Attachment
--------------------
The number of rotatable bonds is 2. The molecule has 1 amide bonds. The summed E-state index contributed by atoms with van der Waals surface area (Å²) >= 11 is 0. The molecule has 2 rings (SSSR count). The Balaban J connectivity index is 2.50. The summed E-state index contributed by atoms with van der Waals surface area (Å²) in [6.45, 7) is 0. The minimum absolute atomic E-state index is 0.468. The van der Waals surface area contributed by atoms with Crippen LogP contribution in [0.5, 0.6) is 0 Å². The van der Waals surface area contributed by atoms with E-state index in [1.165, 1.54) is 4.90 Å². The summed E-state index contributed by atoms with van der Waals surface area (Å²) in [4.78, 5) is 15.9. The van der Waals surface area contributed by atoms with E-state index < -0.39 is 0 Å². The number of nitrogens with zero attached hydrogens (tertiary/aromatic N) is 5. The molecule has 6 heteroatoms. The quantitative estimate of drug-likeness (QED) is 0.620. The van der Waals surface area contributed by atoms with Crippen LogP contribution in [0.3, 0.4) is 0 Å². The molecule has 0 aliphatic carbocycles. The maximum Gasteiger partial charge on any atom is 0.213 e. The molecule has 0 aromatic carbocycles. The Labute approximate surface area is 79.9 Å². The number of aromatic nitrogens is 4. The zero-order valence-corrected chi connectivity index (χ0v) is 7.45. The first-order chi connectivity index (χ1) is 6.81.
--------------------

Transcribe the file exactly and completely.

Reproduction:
The number of rotatable bonds is 2. The molecule has 1 amide bonds. The summed E-state index contributed by atoms with van der Waals surface area (Å²) >= 11 is 0. The molecule has 2 rings (SSSR count). The Balaban J connectivity index is 2.50. The summed E-state index contributed by atoms with van der Waals surface area (Å²) in [6.45, 7) is 0. The minimum absolute atomic E-state index is 0.468. The van der Waals surface area contributed by atoms with Crippen LogP contribution in [0.5, 0.6) is 0 Å². The van der Waals surface area contributed by atoms with E-state index in [1.165, 1.54) is 4.90 Å². The summed E-state index contributed by atoms with van der Waals surface area (Å²) in [4.78, 5) is 15.9. The van der Waals surface area contributed by atoms with E-state index < -0.39 is 0 Å². The number of nitrogens with zero attached hydrogens (tertiary/aromatic N) is 5. The molecule has 6 heteroatoms. The quantitative estimate of drug-likeness (QED) is 0.620. The van der Waals surface area contributed by atoms with Crippen LogP contribution in [0.3, 0.4) is 0 Å². The molecule has 0 aliphatic carbocycles. The maximum Gasteiger partial charge on any atom is 0.213 e. The molecule has 0 aromatic carbocycles. The Labute approximate surface area is 79.9 Å². The number of aromatic nitrogens is 4. The zero-order valence-corrected chi connectivity index (χ0v) is 7.45. The first-order chi connectivity index (χ1) is 6.81.